With an excellent collection of works spanning the Medieval period up to the start of the 19th century, Munich's Alte Pinakothek is one of Germany's most important art museums and one of the oldest galleries in the world.
The museum, located in an imposing Neo-Classical building, dates back to the Wittelsbach family's personal collection of art in the 16th century. These days, it has grown to include several thousand pieces of art, not all of which can be housed in the Alte Pinakothek.
Masterpieces in Munich
Located in an area known as the Kunstareal, German for "Art District", Munich's art museums, or pinakotheken, are split into three eras. The Neue Pinakothek covers 19th century art, while the Pinakothek der Moderne exhibits modern art.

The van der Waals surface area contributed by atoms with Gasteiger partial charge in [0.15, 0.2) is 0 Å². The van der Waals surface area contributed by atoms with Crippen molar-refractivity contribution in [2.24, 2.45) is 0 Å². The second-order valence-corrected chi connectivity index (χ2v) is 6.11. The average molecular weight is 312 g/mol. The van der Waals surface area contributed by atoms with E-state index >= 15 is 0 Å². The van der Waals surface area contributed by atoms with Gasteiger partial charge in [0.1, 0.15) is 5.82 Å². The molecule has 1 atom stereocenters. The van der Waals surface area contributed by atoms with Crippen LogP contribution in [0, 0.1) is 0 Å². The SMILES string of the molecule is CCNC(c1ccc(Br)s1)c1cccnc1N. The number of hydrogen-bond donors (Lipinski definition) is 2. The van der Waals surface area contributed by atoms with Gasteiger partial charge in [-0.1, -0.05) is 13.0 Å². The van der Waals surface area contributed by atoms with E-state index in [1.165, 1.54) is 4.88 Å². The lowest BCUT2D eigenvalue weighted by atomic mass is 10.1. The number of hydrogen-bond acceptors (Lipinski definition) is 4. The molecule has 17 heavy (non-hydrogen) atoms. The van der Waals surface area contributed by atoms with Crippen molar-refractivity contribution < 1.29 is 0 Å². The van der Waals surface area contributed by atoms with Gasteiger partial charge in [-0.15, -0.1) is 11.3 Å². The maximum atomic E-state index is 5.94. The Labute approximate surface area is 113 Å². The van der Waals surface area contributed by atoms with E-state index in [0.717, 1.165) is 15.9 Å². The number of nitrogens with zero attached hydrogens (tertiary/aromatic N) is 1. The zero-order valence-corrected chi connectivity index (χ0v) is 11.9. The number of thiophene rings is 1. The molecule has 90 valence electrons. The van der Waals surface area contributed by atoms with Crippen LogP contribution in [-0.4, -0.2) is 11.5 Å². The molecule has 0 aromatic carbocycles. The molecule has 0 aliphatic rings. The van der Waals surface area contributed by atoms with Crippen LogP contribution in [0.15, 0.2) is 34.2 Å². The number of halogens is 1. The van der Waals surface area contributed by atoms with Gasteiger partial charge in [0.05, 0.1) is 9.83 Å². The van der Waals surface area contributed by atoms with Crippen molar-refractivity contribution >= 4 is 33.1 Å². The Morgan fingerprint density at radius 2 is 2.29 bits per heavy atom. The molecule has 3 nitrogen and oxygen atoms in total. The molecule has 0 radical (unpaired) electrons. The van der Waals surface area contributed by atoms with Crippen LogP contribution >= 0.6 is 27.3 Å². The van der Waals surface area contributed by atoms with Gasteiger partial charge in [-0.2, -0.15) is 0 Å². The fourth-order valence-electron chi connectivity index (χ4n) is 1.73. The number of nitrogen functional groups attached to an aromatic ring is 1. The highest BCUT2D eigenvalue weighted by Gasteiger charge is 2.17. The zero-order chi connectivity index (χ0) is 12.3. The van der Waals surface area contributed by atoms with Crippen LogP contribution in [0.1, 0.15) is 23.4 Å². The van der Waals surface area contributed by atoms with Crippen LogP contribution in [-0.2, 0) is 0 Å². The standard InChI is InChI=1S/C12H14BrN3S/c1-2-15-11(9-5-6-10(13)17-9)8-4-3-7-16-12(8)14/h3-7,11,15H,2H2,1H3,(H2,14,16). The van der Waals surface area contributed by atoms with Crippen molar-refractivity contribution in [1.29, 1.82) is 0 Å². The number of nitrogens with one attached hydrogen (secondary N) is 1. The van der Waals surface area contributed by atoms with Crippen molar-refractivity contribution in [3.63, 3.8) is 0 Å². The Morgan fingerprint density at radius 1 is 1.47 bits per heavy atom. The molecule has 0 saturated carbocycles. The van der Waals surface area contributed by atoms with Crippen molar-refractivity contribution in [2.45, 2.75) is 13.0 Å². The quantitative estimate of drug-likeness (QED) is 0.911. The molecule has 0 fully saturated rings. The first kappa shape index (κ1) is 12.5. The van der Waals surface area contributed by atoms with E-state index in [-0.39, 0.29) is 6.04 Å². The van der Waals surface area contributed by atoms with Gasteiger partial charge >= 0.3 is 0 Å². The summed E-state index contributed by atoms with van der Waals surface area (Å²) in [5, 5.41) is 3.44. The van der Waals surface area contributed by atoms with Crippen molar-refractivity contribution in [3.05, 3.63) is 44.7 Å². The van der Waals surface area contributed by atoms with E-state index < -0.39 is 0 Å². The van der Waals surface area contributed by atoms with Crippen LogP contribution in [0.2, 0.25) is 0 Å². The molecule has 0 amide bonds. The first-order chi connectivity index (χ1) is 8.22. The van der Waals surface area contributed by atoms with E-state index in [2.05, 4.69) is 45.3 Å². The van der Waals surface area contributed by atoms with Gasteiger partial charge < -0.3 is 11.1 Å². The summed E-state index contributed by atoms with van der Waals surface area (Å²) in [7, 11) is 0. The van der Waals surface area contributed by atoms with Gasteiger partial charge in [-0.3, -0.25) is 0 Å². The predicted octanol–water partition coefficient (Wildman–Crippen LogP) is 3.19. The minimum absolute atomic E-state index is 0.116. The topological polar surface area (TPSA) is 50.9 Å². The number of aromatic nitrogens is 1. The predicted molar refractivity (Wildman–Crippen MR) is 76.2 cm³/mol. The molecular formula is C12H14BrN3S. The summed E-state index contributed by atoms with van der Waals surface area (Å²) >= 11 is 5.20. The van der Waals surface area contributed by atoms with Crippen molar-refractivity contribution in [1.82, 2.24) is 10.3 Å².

This one, as the name suggests, is home to the oldest art in the collection. The permanent exhibition showcases around 700 paintings, including a collection of Early Italian, Old German, Old Dutch and Flemish paintings that is considered one of the most important in the world, and significant works by the Old European Masters.
A treasure trove of art
For art fans, the Alte Pinakothek is a grand museum full of wonderful historic masterpieces, and makes for a fascinating visit for those interested in the Old Masters.
If you're into seeing more art in Munich, buy the Day Pass ticket for €12: you'll get access to all three Pinakotheken, plus the Brandhorst Museum (contemporary art) and the Schackgalerie (19th century German art).
Tuesday to Sunday: 10 am to 6 pm (Tuesdays until 8 pm)
Adults: € 7 (US$ 8.50)
Concessions: € 5 (US$ 6.10)
Sundays: € 1 (US$ 1.20).
Tram: Pinakotheken, line 27.
U-Bahn: Königsplatz or Theresienstrasse, line U2; Odeonsplatz or Universität, lines U3 and U6.
Bus: lines 100 and 154.